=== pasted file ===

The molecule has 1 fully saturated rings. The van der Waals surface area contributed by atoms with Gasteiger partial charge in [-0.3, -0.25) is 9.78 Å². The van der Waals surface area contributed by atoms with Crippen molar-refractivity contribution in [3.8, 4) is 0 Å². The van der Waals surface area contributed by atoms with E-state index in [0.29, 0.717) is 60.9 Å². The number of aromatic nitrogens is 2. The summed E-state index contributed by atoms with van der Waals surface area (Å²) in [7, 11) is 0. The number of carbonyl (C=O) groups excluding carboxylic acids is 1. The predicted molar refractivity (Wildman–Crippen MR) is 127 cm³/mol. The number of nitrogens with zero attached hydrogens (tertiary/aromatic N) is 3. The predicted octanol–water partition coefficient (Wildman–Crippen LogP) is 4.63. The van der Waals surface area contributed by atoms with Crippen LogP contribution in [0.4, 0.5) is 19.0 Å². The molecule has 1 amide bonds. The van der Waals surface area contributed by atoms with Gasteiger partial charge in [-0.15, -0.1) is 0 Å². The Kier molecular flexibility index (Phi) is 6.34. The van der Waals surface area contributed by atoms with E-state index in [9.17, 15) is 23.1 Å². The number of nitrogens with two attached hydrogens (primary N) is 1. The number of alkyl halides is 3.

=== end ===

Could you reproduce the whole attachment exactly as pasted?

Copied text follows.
The molecule has 1 fully saturated rings. The van der Waals surface area contributed by atoms with Gasteiger partial charge in [-0.3, -0.25) is 9.78 Å². The van der Waals surface area contributed by atoms with Crippen molar-refractivity contribution in [3.8, 4) is 0 Å². The van der Waals surface area contributed by atoms with E-state index in [0.29, 0.717) is 60.9 Å². The number of aromatic nitrogens is 2. The summed E-state index contributed by atoms with van der Waals surface area (Å²) in [7, 11) is 0. The number of carbonyl (C=O) groups excluding carboxylic acids is 1. The predicted molar refractivity (Wildman–Crippen MR) is 127 cm³/mol. The number of nitrogens with zero attached hydrogens (tertiary/aromatic N) is 3. The predicted octanol–water partition coefficient (Wildman–Crippen LogP) is 4.63. The van der Waals surface area contributed by atoms with Crippen LogP contribution in [0.4, 0.5) is 19.0 Å². The molecule has 1 amide bonds. The van der Waals surface area contributed by atoms with Gasteiger partial charge in [-0.15, -0.1) is 0 Å². The Kier molecular flexibility index (Phi) is 6.34. The van der Waals surface area contributed by atoms with E-state index in [9.17, 15) is 23.1 Å². The number of nitrogens with two attached hydrogens (primary N) is 1. The number of alkyl halides is 3.